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The House-passed Obamacare repeal bill would leave 12.6 million more Americans uninsured over the next decade and reduce federal spending by $328 billion, according to an analysis released today by CMS’ Office of the Actuary.

The coverage estimate is well below the 23 million more uninsured that the CBO has projected under the American Health Care Act. The congressional scorekeeper additionally estimated that the American Health Care Act would reduce spending by only $119 billion over a decade.

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The CBO has refused to adjust its computations to the ever-more-apparent failings of the Affordable Care Act. When the CBO says that 23 million fewer people will have insurance coverage under the AHCA than under the ACA—a statistic that politics have converted into a mantra—that figure is predicated on fictional ACA participation. The CBO assumes 18 million people will be enrolled in ACA exchanges in 2018 and that enrollment will continue to grow until 2026. No one on any side of the political spectrum believes this to be true.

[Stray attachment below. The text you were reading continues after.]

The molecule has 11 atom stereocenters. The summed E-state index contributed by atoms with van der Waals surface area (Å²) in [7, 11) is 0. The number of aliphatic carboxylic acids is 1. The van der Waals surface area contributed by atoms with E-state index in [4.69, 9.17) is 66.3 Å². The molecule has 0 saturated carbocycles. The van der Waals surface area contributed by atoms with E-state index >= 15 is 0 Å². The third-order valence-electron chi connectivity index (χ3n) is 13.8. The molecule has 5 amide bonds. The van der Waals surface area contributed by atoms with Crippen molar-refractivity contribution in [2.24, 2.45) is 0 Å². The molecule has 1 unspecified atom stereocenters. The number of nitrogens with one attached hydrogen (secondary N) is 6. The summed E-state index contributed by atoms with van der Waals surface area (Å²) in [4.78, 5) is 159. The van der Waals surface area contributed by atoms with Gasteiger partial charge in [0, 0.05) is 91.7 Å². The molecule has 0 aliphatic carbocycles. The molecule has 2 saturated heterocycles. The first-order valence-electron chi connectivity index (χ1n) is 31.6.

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If the Senate were simply to remove the House bill’s uniform tax credit and continue the hybrid model past 2019 through 2020 and beyond, the bill would most likely get a better coverage score from the CBO. The Senate would be able to direct more financial assistance to those who need it, whether because of old age, ill health, or low income. Indeed, the Senate could tweak the exact formulas for age and income adjustment to maximize the number of people with health insurance in the most cost-effective way.